Balancing PPO Participation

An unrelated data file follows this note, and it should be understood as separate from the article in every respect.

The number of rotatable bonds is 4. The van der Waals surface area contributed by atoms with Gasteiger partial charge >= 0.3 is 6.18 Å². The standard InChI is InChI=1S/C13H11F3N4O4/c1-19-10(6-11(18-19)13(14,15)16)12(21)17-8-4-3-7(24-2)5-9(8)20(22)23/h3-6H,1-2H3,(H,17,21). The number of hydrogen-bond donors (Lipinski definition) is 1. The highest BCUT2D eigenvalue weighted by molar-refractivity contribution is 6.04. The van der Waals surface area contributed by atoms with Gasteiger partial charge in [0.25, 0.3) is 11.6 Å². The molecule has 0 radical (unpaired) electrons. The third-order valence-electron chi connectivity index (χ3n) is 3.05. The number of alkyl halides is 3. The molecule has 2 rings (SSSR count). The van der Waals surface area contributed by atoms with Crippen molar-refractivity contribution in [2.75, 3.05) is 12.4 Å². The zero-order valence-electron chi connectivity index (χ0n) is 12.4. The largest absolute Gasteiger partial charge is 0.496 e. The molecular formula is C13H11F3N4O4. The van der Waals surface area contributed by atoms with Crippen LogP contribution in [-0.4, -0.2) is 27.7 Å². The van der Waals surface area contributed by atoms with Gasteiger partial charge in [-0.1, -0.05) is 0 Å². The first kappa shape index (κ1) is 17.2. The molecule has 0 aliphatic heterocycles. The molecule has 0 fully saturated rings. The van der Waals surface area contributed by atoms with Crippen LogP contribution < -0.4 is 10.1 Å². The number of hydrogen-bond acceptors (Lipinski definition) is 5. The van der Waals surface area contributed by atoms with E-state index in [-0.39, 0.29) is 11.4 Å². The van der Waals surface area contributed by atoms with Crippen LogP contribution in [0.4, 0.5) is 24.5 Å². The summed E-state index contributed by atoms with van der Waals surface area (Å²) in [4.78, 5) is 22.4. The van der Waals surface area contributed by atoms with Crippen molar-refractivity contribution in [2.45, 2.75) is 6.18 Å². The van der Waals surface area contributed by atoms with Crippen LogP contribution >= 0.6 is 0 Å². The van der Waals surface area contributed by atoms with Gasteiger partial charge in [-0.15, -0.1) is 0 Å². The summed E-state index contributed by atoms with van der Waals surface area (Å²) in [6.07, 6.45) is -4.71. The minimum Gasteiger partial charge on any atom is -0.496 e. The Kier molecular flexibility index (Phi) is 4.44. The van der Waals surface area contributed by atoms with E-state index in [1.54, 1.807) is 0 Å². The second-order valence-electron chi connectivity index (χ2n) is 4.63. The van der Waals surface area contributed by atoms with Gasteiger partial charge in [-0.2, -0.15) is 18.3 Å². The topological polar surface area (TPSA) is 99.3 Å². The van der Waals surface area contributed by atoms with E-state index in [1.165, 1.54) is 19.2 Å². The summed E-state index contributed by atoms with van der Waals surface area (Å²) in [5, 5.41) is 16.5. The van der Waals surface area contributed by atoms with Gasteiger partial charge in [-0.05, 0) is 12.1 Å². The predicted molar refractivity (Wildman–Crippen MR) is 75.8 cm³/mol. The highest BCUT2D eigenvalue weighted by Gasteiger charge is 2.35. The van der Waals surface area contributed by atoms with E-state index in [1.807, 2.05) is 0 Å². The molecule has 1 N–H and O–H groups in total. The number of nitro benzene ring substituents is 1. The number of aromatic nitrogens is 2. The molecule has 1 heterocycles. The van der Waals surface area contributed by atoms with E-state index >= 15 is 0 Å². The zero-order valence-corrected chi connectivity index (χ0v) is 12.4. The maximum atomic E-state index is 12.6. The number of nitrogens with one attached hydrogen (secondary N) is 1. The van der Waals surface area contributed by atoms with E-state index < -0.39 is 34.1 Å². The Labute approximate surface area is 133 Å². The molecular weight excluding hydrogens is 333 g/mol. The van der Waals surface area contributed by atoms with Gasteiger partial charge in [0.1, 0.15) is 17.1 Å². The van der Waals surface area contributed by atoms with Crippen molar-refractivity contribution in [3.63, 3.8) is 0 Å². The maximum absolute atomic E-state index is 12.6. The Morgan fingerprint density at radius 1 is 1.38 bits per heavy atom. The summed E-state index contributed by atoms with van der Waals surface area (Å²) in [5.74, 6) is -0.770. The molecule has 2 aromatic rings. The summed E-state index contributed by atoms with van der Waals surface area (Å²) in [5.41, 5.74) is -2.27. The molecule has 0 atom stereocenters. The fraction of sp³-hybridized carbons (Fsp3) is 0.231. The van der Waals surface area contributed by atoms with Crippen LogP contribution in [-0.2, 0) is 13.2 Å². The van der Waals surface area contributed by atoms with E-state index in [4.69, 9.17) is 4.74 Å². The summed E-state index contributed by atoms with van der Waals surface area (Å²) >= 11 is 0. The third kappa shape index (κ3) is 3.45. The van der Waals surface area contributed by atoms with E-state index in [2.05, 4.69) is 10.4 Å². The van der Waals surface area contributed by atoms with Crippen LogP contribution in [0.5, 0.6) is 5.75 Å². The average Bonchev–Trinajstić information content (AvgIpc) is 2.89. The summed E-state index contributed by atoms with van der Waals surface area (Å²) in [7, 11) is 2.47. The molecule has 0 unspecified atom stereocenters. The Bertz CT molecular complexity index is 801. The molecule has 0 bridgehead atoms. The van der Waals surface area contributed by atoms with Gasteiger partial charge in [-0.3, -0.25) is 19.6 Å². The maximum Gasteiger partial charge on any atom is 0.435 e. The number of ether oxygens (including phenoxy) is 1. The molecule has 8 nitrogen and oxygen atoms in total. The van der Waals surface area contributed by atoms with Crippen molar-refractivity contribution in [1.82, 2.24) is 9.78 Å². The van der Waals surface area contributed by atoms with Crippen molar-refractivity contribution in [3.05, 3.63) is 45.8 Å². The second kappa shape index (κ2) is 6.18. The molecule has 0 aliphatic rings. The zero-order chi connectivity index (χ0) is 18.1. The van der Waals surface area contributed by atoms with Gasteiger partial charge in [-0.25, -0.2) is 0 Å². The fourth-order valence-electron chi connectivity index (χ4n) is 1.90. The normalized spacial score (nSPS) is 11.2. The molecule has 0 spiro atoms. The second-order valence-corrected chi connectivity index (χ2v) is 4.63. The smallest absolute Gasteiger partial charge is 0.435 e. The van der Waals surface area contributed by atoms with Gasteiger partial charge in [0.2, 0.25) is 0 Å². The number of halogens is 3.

By Bill RossiFor many practices, PPO participation is their biggest expense after staff wages (or even greater than staff wages in some cases). Historically, dental practice collection percentages had been 95%+ (of gross production). Now it’s not uncommon to see collection percentages at 70-80%…and sometimes less.Most dentists join a PPO in the hopes of gaining or retaining patients. No dentist likes to lose patients, and when you do lose a patient because you’re not in the network, it can be a powerful inducement to sign up for a PPO.Once you’re participating in a PPO, it’s easy to feel there’s no other choice. However, you don’t have to take everything the PPOs dish out.In many areas, the PPOs will have the majority of the providers in the area but no PPO has 100% of the providers. Therefore, it is possible to survive and thrive outside the participation of any one PPO. For most doctors, it’s a matter of having the right balance.As a general rule of thumb, if you’re collecting less than 90% of your gross production, this should be reviewed. If you’re collecting less than 80%, chances are very high that you would benefit by cutting back on PPO participation. It is possible to cut the PPOs and keep the patients!For example, take a look at your own practice. You probably have patients that are already seeing you out of network.When deciding where to cut back on PPO participation, look first for plans that are 15% or less of your patient base and have fee allowances with greater than a 30% discount.Providers have more options in a marketplace that has a greater variety of PPOs. You don’t have to be chained to any one PPO.The worst case scenario is to be in an area where 90% of the insurance is through just one company. That makes it tough! Fortunately, that’s not the case everywhere. Cut back one at a time.You may be participating with group plans that include multiple PPOs. There can be “PPO creep” on these plans where you can sign up for several plans and then find out several more had been added despite the fact that you didn’t directly contract with them.Sometimes you’re better off directly participating in the PPO network and sometimes you’re better off just dropping the network altogether. And to add to the complexity, sometimes the PPO network pays better out of network than it does in network.If you are netting less than 35% of your collections and gross staff wages are in line(<27%) and you don’t have extraordinary equipment/facility expenses, then the PPO’s are the likely culprit.PPOs are sort of like the casinos in Las Vegas. The “House” has all the odds in its favor. However, as a player, you can play smart, and sometimes you don’t have to play at all! You have more power than you think.For most practices, two to four plans are the right mix. You can adjust the participation in plans just like you’re adjusting ballast in a hot air balloon. Cut back the plans one by one until you have the right mix of profitability and busyness. Every year negotiate fees for the plans with which you have contracts (a topic beyond the scope of this article).It’s been my experience that most doctors join a plan too impulsively or leave a plan too irrationally. This is a serious issue and deserves serious analysis. A good look at your PPO situation can do more for your bottom line than almost everything else. You can add $1,000’s and even $10,000’s to your annual profits.We all know that hard work, integrity and skill make a difference in your success, but don’t forget the other component, courage. Serious consideration and a bit of courage can save you a lot of sweat and stress.Bill Rossi and his team at Advanced Practice Management are actively involved in the ongoing management of over 220 dental offices in the Upper Midwest and monitor over $30,000,000 per month in Dental activity. They are nationally recognized experts in dealing with PPO issues.